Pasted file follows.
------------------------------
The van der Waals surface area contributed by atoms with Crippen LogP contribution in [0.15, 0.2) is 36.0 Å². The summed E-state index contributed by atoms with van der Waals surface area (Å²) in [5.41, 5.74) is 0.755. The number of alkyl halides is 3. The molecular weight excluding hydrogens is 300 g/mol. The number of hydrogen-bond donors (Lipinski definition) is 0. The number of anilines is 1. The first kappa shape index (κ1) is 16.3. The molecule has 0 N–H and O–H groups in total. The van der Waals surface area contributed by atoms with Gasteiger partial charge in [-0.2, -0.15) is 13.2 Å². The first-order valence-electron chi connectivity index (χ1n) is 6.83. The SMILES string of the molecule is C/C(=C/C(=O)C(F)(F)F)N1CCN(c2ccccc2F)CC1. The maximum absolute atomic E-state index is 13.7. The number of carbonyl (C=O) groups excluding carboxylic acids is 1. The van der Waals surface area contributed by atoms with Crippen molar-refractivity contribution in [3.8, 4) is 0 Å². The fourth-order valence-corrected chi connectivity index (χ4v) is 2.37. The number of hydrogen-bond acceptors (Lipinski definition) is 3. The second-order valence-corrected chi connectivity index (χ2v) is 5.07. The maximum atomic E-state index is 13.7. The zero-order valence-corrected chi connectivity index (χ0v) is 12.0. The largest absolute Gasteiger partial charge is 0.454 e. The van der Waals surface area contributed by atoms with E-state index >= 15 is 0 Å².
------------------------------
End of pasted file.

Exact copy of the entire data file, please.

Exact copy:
The van der Waals surface area contributed by atoms with Crippen LogP contribution in [0.15, 0.2) is 36.0 Å². The summed E-state index contributed by atoms with van der Waals surface area (Å²) in [5.41, 5.74) is 0.755. The number of alkyl halides is 3. The molecular weight excluding hydrogens is 300 g/mol. The number of hydrogen-bond donors (Lipinski definition) is 0. The number of anilines is 1. The first kappa shape index (κ1) is 16.3. The molecule has 0 N–H and O–H groups in total. The van der Waals surface area contributed by atoms with Gasteiger partial charge in [-0.2, -0.15) is 13.2 Å². The first-order valence-electron chi connectivity index (χ1n) is 6.83. The SMILES string of the molecule is C/C(=C/C(=O)C(F)(F)F)N1CCN(c2ccccc2F)CC1. The maximum absolute atomic E-state index is 13.7. The number of carbonyl (C=O) groups excluding carboxylic acids is 1. The van der Waals surface area contributed by atoms with Crippen molar-refractivity contribution in [3.8, 4) is 0 Å². The fourth-order valence-corrected chi connectivity index (χ4v) is 2.37. The number of hydrogen-bond acceptors (Lipinski definition) is 3. The second-order valence-corrected chi connectivity index (χ2v) is 5.07. The maximum atomic E-state index is 13.7. The zero-order valence-corrected chi connectivity index (χ0v) is 12.0. The largest absolute Gasteiger partial charge is 0.454 e. The van der Waals surface area contributed by atoms with E-state index >= 15 is 0 Å².